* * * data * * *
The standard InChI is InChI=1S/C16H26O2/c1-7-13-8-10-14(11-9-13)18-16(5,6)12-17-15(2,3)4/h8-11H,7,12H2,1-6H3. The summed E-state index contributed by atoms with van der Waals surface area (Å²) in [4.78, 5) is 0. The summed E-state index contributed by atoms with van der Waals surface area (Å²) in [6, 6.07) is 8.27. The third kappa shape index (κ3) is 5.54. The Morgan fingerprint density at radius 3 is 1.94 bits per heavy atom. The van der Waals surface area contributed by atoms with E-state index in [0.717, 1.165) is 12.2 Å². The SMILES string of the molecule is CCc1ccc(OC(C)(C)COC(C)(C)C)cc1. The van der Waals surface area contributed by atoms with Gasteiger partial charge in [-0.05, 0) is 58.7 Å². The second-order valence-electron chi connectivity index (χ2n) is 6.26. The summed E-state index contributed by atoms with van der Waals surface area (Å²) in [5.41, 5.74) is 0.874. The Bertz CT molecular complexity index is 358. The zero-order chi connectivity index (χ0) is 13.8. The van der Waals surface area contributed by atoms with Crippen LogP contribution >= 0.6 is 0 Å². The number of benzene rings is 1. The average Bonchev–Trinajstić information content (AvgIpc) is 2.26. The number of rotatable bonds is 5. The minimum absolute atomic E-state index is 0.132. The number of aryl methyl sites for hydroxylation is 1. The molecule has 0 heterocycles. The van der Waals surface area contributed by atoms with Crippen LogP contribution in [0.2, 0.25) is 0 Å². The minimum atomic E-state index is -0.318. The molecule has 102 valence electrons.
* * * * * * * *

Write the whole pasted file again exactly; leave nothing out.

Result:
The standard InChI is InChI=1S/C16H26O2/c1-7-13-8-10-14(11-9-13)18-16(5,6)12-17-15(2,3)4/h8-11H,7,12H2,1-6H3. The summed E-state index contributed by atoms with van der Waals surface area (Å²) in [4.78, 5) is 0. The summed E-state index contributed by atoms with van der Waals surface area (Å²) in [6, 6.07) is 8.27. The third kappa shape index (κ3) is 5.54. The Morgan fingerprint density at radius 3 is 1.94 bits per heavy atom. The van der Waals surface area contributed by atoms with E-state index in [0.717, 1.165) is 12.2 Å². The SMILES string of the molecule is CCc1ccc(OC(C)(C)COC(C)(C)C)cc1. The van der Waals surface area contributed by atoms with Gasteiger partial charge in [-0.05, 0) is 58.7 Å². The second-order valence-electron chi connectivity index (χ2n) is 6.26. The summed E-state index contributed by atoms with van der Waals surface area (Å²) in [5.41, 5.74) is 0.874. The Bertz CT molecular complexity index is 358. The zero-order chi connectivity index (χ0) is 13.8. The van der Waals surface area contributed by atoms with Crippen LogP contribution >= 0.6 is 0 Å². The number of benzene rings is 1. The average Bonchev–Trinajstić information content (AvgIpc) is 2.26. The number of rotatable bonds is 5. The minimum absolute atomic E-state index is 0.132. The number of aryl methyl sites for hydroxylation is 1. The molecule has 0 heterocycles. The van der Waals surface area contributed by atoms with Crippen LogP contribution in [0.2, 0.25) is 0 Å². The minimum atomic E-state index is -0.318. The molecule has 102 valence electrons.